Earlier efforts at health-care reform under the Clinton administration and subsequent initiatives in Massachusetts were aimed at “moving toward universal coverage,” because “everyone had lots of money,” MIT professor Jonathan Gruber stated in a 2011 interview unearthed by WND.
Gruber was speaking to the health-care journal Nursing Economics for a Sept. 1, 2011, piece titled “Health reform in Massachusetts and the United States: an interview with Jonathan Gruber.”
Gruber, an architect of previous Massachusetts health-reform efforts, was asked how he became involved in advising the state.
He replied: “If you remember those days of government surpluses in the late ’90s and early 2000s, at the end of the Clinton administration, HRSA (the U.S. Health Resources and Services Administration) gave grants to the states to think about moving toward universal coverage, because everyone had lots of money.
“Massachusetts used some of their HRSA money to pay me to model various options for Massachusetts moving to universal coverage,” he added. “I developed a Massachusetts-specific version of my model.”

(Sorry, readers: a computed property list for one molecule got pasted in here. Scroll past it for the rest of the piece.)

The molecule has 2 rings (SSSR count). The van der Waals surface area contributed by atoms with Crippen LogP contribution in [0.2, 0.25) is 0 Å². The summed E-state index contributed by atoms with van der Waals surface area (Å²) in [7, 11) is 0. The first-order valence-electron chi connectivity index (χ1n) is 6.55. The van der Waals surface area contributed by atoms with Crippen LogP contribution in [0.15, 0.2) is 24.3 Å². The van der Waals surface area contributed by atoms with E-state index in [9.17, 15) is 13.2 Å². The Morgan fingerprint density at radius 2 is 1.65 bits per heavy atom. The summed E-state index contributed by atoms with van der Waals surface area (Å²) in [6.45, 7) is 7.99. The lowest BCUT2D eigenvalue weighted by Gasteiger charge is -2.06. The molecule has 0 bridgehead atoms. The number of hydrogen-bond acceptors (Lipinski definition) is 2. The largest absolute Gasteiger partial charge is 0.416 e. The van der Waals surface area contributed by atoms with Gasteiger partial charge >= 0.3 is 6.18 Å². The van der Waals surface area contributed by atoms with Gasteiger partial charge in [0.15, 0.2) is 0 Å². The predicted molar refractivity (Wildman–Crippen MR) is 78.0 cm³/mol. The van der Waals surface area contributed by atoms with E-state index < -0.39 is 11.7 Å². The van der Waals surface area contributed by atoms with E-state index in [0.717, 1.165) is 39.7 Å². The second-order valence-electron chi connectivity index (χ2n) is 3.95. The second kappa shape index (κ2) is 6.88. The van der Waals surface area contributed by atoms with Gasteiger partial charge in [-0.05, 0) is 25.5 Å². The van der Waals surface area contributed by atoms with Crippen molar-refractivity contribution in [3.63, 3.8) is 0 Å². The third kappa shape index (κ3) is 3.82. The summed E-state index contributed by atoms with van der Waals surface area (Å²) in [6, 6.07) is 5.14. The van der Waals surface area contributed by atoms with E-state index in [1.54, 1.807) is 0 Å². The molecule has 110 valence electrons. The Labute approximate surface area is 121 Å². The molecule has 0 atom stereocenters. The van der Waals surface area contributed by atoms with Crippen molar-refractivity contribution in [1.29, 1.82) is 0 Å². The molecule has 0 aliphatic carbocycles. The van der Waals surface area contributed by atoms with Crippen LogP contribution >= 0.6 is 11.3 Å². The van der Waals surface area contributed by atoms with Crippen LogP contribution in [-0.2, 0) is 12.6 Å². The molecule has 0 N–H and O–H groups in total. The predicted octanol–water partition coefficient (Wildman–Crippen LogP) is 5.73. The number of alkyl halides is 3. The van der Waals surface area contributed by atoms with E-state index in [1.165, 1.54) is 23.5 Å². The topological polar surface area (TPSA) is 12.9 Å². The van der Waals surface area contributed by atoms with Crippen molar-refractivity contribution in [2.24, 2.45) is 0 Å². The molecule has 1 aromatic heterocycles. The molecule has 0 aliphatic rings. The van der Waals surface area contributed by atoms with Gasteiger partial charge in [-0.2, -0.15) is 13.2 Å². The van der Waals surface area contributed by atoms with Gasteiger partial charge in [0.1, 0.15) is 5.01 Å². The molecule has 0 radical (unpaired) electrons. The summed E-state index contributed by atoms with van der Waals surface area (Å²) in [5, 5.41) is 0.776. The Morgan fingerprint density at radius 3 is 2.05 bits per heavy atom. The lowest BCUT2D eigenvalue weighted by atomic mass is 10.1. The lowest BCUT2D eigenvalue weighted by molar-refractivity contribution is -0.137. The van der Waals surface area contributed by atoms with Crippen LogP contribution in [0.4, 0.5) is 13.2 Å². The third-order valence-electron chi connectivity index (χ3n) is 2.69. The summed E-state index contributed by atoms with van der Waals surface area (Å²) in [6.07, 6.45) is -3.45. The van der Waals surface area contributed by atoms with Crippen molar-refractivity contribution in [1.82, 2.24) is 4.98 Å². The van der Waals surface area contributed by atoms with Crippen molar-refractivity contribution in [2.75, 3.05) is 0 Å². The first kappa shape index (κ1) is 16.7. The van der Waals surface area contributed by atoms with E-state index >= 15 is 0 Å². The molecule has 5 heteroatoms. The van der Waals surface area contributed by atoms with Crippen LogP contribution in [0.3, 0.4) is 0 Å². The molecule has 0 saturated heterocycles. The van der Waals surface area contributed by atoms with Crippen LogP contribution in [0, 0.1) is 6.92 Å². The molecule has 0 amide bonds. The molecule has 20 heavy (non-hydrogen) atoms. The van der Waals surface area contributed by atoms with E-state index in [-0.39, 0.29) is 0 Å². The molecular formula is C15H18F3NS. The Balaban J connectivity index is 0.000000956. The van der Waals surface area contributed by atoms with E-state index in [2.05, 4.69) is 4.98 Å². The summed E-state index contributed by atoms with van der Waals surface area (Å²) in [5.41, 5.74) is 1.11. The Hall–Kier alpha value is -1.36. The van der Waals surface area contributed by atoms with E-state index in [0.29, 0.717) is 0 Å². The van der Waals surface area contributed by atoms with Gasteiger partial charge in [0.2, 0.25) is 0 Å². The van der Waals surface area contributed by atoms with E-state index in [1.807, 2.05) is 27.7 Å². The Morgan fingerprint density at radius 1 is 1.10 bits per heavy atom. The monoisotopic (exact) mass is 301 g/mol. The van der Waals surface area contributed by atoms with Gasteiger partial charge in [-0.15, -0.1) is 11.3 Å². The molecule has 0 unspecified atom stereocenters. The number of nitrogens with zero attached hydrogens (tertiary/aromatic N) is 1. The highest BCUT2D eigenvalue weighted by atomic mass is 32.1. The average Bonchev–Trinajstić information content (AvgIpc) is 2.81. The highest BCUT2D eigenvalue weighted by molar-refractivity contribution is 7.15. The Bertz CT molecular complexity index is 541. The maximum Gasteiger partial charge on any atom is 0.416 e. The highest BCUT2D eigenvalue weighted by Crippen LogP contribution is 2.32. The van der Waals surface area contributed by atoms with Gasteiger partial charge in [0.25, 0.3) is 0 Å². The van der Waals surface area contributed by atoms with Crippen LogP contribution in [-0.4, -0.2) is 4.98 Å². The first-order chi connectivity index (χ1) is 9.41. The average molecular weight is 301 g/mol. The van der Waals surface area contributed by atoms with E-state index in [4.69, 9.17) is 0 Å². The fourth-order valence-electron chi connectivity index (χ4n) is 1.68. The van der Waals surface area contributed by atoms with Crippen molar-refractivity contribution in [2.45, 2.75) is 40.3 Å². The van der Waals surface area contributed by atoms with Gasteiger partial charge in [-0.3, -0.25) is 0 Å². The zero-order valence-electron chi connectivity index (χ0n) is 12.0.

Gruber recalled the state reaching out to him to help then-Gov. Mitt Romney’s heath-care reform.
“That was in early 2001-2002 and then, of course, the state’s fiscal situation came crashing down with the dot-com crash. Around 2004, they reached out to me and said, ‘Governor Romney is interested in doing health care reform. You have got the models calibrated for Massachusetts already, and we want to use that to help figure out the alternatives.'”
Gruber, an MIT economics professor, has been making headlines for candid statements on Obamacare captured on video.
He said regarding the passage of Obamacare that “lack of transparency is a huge political advantage.”
“And basically, call it the stupidity of the American voter or whatever, but basically that was really, really critical to get anything to pass,” he said.
Gruber conceded the bill might have lost support if voters had known that healthier individuals would pay more to subsidize the sick.
In an interview with MSNBC, Gruber apologized for remarks documented in the first of a number of videos that recently surfaced.
“The comments in the video were made at an academic conference,” Gruber said. “I was speaking off the cuff. I basically spoke inappropriately. I regret having made those comments.”
With additional research by Brenda J. Elliott.